In order for creators to facilitate understanding they should be designing the content for the consumers - for someone else.
The most important thing as a creator is to avoid being your own audience. You know too much about the subject already and you’ll just end up summing up your own understanding.
Using personas is a good way to avoid this. In essence try to think of a typical person who might consume the work - then design with them in mind throughout. Even better, speak to some real users and find out what they want!
Jennifer Daniel gives a very clever and very simple example of this...
The requirement might be for something surface level and simple to suit a consumer who will only want the basics.
"What is the level of captivation?" Will they be interested at all, will they require some persuasion? Do you care if they aren't interested - you just need to get the point across?
But also consider the setting. Bart is about to go skateboarding here so he has:
Or this might be a more deep thinking and thoughtful consumer who will need more detail.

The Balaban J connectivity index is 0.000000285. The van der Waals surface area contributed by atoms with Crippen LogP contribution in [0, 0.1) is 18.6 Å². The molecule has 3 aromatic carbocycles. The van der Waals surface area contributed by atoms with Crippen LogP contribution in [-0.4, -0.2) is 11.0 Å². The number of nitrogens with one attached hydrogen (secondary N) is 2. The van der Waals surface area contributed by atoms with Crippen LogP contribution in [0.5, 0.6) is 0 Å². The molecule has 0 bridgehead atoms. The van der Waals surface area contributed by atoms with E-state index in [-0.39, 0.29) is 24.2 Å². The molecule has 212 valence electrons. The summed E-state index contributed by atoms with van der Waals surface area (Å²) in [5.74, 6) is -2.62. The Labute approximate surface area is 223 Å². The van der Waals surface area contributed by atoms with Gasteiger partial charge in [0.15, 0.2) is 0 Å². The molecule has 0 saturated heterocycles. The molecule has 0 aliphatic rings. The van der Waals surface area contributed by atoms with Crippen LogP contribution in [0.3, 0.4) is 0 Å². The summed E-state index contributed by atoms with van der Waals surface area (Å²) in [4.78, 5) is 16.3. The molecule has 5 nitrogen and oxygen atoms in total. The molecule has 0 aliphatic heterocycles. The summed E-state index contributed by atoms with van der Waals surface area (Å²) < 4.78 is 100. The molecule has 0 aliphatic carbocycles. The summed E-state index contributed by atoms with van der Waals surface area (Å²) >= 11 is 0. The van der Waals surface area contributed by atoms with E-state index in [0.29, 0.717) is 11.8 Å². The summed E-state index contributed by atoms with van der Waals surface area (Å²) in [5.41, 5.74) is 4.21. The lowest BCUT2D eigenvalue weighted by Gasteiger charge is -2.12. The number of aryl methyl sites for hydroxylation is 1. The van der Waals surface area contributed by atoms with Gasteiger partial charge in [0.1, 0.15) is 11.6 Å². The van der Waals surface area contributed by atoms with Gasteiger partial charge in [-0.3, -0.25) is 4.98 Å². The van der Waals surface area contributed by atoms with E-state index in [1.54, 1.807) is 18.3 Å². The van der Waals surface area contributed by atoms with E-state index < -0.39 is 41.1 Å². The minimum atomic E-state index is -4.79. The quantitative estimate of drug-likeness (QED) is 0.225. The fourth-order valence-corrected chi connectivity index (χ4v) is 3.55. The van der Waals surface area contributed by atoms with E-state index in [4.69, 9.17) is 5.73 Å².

Lisa is all set to sit down and study, so there is:
So is it Bart or Lisa you are designing for? It may be that you can layer the information to work for both Bart and Lisa - we’ll come onto that in the Design section.
This brings us to subject knowledge.
What do the audience know and not know?
The baggage that people bring - or don’t bring is really important, like the CERN example, where they assumed we knew what 5sigma meant.
Andy Kirk discusses this chart of Lionel Messi's goals for Barcelona. A well-designed chart in itself BUT it assumes quite a lot of knowledge.
If you are a football fan then you might know:
Think back to the understanding section from Chapter 1. On the Patrick Banks chart we are left at the reading stage. We can't make much sense of it. We can't interpret it! This is a problem with a lot of data visualisations, like the CERN example.
We need to help people get to the point of understanding
When subject matter experts present information the danger is that they ASSUME that people have the same level of subject knowledge. Even if the team you’re writing for does have some knowledge, there could always be a new member of the team who isn’t up-to-speed yet. Making it easier for that person will make it easier for everyone else too.
We now know who - our audience.
But why are we presenting the data?
That's what we'll cover in Chapter 3: Purpose